Our future climate depends partly on soil microbes—but how are they affected by climate change?

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Samples were harvested at two time points in July and October 2019 at two long-term warming experiments, SWaN and PH, at the Harvard Forest long-term ecological research station, which had been established for 13 and 28 years, respectively. Credit: Global Change Biology (2022). DOI: 10.1111/gcb.16544

The largest terrestrial carbon sink on Earth is the planet’s soil. One of the big fears is that a warming planet will liberate significant portions of the soil’s carbon, turning it into carbon dioxide (CO2) gas, and so further accelerate the pace of planetary warming.

A key player in this story is the microbe, the predominant form of life on Earth, and which can either turn organic carbon—the fallen leaves, rotting tree stumps, dead roots and other organic matter—into soil, or release it into the atmosphere as CO2.

Now, an international team of researchers led by the University of Massachusetts Amherst has helped to untangle one of the knottiest questions involving soil microbes and climate change: what effect does a warming planet have on the microbes’ carbon cycling?

The answer is surprising: increased temperature decreases the rate at which soil microbes respire CO2—but only in the summer. During the rest of the year, microbial activity remains largely historically consistent.

But there’s a catch to this seemingly happy story.

Soil microbes are releasing less CO2 in the summer because they’re starving. And they’re starving because long-term warming is threatening the viability of deciduous trees, on whose dead leaves the microbes depend.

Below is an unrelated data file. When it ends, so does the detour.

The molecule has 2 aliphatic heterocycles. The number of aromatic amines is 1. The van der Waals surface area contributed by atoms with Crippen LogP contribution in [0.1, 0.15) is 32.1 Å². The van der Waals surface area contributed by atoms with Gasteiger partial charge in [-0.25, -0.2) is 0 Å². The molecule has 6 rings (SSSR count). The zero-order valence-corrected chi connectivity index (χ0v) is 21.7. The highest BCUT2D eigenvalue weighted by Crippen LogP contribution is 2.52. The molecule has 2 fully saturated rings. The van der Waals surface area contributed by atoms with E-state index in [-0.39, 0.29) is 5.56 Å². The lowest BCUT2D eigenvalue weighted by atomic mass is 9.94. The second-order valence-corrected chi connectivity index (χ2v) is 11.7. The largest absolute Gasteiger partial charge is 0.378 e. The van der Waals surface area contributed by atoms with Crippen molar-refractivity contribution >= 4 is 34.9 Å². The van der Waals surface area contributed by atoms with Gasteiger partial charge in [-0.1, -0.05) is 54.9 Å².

“One of the major outcomes of our study,” says Kristen DeAngelis, professor of microbiology at the University of Massachusetts Amherst and senior author of the study, recently published in the journal Global Change Biology, “is that all those autumn leaves mitigate the negative effects of global warming on soil microbes.” For now. But fewer dead leaves means less food for the microbes and seems to be leading to a reduction in microbial biomass during the summer.

To reach these conclusions, DeAngelis and her co-authors teamed up with two remarkable, long-term studies sited at the Harvard Forest: a project begun in 1991 by co-author Jerry Melillo on soil warming in forest ecosystems, and another, begun by co-author Serita Frey in 2006, focused on soil microbes and warming.

“Sampling soils that have been warmed for 13 and 28 years helped us elucidate how resilient to changes microorganisms are to shifts in temperature,” says Luiz A. Domeignoz-Horta, the paper’s lead author, who completed this research while at UMass Amherst and who is now a post-doctoral fellow in the Department of Evolutionary Biology and Environmental Studies at the University of Zurich.

Though much of the attention to climate change has been understandably focused on the burning of fossil fuels, it is equally important for scientists to understand the “carbon budget,” or the complete cycle of how carbon cycles through the air, soil and water. “Once I woke up to climate change, I thought ‘what can I as a microbiologist do,'” says DeAngelis. This newest research gives climate modelers a better understanding of how carbon works in the soil, which will allow us all to better plan for a warming world.

More information:
Luiz A. Domeignoz‐Horta et al, Substrate availability and not thermal acclimation controls microbial temperature sensitivity response to long‐term warming, Global Change Biology (2022). DOI: 10.1111/gcb.16544

Provided by
University of Massachusetts Amherst


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Our future climate depends partly on soil microbes—but how are they affected by climate change? (2023, January 17)
retrieved 17 January 2023
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